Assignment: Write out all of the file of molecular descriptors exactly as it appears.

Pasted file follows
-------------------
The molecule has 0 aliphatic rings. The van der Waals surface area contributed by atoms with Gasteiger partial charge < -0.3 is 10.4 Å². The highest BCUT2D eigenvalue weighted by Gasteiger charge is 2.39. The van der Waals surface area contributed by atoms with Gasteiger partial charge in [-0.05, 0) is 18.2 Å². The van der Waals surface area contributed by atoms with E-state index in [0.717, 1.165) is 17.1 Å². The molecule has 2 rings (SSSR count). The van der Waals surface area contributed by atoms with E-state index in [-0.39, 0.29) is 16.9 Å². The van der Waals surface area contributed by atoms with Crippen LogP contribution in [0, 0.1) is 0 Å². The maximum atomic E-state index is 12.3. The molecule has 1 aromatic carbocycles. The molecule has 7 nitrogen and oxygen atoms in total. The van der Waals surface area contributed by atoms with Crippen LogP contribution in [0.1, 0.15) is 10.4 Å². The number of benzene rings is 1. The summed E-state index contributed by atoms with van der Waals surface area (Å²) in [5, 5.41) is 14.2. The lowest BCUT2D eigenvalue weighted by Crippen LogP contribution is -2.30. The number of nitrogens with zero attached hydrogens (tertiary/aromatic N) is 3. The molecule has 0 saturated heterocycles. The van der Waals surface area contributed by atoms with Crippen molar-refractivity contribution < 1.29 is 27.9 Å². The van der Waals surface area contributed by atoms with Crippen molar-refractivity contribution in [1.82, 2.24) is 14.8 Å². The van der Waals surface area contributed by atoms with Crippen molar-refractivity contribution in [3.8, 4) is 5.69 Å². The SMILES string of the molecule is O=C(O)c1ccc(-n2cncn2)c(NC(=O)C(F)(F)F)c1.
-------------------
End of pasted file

The molecule has 0 aliphatic rings. The van der Waals surface area contributed by atoms with Gasteiger partial charge < -0.3 is 10.4 Å². The highest BCUT2D eigenvalue weighted by Gasteiger charge is 2.39. The van der Waals surface area contributed by atoms with Gasteiger partial charge in [-0.05, 0) is 18.2 Å². The van der Waals surface area contributed by atoms with E-state index in [0.717, 1.165) is 17.1 Å². The molecule has 2 rings (SSSR count). The van der Waals surface area contributed by atoms with E-state index in [-0.39, 0.29) is 16.9 Å². The van der Waals surface area contributed by atoms with Crippen LogP contribution in [0, 0.1) is 0 Å². The maximum atomic E-state index is 12.3. The molecule has 1 aromatic carbocycles. The molecule has 7 nitrogen and oxygen atoms in total. The van der Waals surface area contributed by atoms with Crippen LogP contribution in [0.1, 0.15) is 10.4 Å². The number of benzene rings is 1. The summed E-state index contributed by atoms with van der Waals surface area (Å²) in [5, 5.41) is 14.2. The lowest BCUT2D eigenvalue weighted by Crippen LogP contribution is -2.30. The number of nitrogens with zero attached hydrogens (tertiary/aromatic N) is 3. The molecule has 0 saturated heterocycles. The van der Waals surface area contributed by atoms with Crippen molar-refractivity contribution < 1.29 is 27.9 Å². The van der Waals surface area contributed by atoms with Crippen molar-refractivity contribution in [1.82, 2.24) is 14.8 Å². The van der Waals surface area contributed by atoms with Crippen molar-refractivity contribution in [3.8, 4) is 5.69 Å². The SMILES string of the molecule is O=C(O)c1ccc(-n2cncn2)c(NC(=O)C(F)(F)F)c1.